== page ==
Prokaryotic vs. Eukaryotic Cells (Updated)

Prokaryotic vs. Eukaryotic Cells (Updated)


Captions are on! Click CC at bottom right to turn off. Get updates from @AmoebaSisters on Twitter and Facebook! I’ll never forget a circular red spot I
developed on my arm when I was in elementary school. It left a lasting memory in my mind, because
it was something called ringworm and, with my active imagination, I thought I was now
infected a ring-shaped worm. I learned you’ve got to be careful about
names, because ringworm isn’t caused by a worm at all. It’s actually a fungus which it turns out
is pretty common and can be carried by many things like pets or soil. And since up to that point, I was used to
antibiotics as a way to treat infections, I assumed I’d be given antibiotics. But I wasn’t. I was given an antifungal cream instead, and
it went away. So it made me wonder – what made it different
from the bacteria that had made me sick in the past? Why wasn’t I given antibiotics? Well antibiotics target bacteria. Antibiotics can destroy bacteria by affecting
their ability to reproduce, damaging their cell walls, or interfering with their ability
to make proteins that they need to survive. Just some examples. But it turns out bacterial cells and fungal
cells are very different cell types. In fact, fungal cells have more in common
with your cells- which are animal cells- than they have in common with bacterial cells. And that has a lot to do with the comparison
of prokaryotic cells with eukaryotic cells which is what we will focus on. First, just a refresher—recall that the
modern cell theory includes the statement that all living things are made of one or
more cells. All living things. In the three domains of life, prokaryotes
are organisms that can be bacteria and archaea. They are unicellular which means they are
single-celled organisms. Eukaryotes are organisms that all fit in this
last domain Eukarya—eukaryotes may be protists, plants, animals, or fungi. They can be unicellular or they can be multicellular,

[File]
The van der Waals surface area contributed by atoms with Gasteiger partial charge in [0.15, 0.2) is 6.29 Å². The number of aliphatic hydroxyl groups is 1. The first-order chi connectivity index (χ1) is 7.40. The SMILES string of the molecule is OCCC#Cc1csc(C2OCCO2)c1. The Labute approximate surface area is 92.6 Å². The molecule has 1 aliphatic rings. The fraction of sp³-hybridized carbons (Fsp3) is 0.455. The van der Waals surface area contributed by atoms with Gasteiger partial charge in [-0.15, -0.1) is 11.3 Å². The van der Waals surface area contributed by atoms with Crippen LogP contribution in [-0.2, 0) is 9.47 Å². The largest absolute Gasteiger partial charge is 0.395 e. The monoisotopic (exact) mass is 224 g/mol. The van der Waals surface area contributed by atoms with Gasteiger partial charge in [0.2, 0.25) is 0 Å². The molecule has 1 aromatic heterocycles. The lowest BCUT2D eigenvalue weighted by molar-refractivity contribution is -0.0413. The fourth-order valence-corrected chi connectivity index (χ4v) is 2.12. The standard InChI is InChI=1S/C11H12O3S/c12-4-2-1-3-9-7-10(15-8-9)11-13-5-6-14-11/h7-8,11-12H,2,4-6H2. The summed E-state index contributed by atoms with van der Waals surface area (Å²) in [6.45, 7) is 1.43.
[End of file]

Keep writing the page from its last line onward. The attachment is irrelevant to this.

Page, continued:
which means they can be made up of many cells. Like you! By the way, just to clarify: the word “prokaryote”
is typically used to refer to the organism itself. When you are describing its cell, you are
describing a prokaryotic cell. Same for eukaryote- “eukaryote” typically
refers to the organism itself and when you describe its cells, those are eukaryotic cells. Prokaryotic cells and eukaryotic cells do
have a lot in common. Both have DNA. That’s critical because DNA is the cells’
genetic material. Both prokaryotic cells and eukaryotic cells
have ribosomes, which are small organelles—an organelle being like a “tiny” organ. The ribosomes have the important job of making
protein. Got to make protein. Both cell types have cytoplasm, the jelly
like fluid within cells. Both of them have a cell membrane- also known
as a plasma membrane- which is critical because it controls what goes in and out of the cell
and therefore maintaining homeostasis. All cells have a cell membrane! Now as for cell walls—most prokaryotic cells
have cell walls. Many eukaryotic cells— plant cells and fungus
cells for example—can have cell walls. But there are plenty of eukaryotic cells that
don’t have cell walls such as animal cells. What makes prokaryotic cells and eukaryotic
cells different is especially interesting. Eukaryotic cells are more complex than prokaryotic
cells. They tend to be larger than most prokaryotic
cells. And to help me remember some more differences
in this next part, I like to remember that “pro” in prokaryote rhymes with “no”
and “eu” in eukaryote rhymes with “do.” Prokaryotic cells have no nucleus to contain
their DNA. So you will find their DNA is not contained
within a nucleus; it’s a bit messy here. They have no membrane-bound organelles. Membrane-bound organelles are fancy organelles
that have their own membrane like the nucleus, mitochondria, the endoplasmic reticulum, and
the golgi apparatus. A big indicator of eukaryotic cells is this
nucleus- eukaryotic cells DO have a nucleus to contain their DNA. Depending on what type of eukaryotic cell
it is—it could have different types of membrane-bound organelles. For example, a plant cell is likely to have
chloroplasts while an animal cell would not. Wow, look at all this alphabetized vocabulary. If you want to try to practice your skills,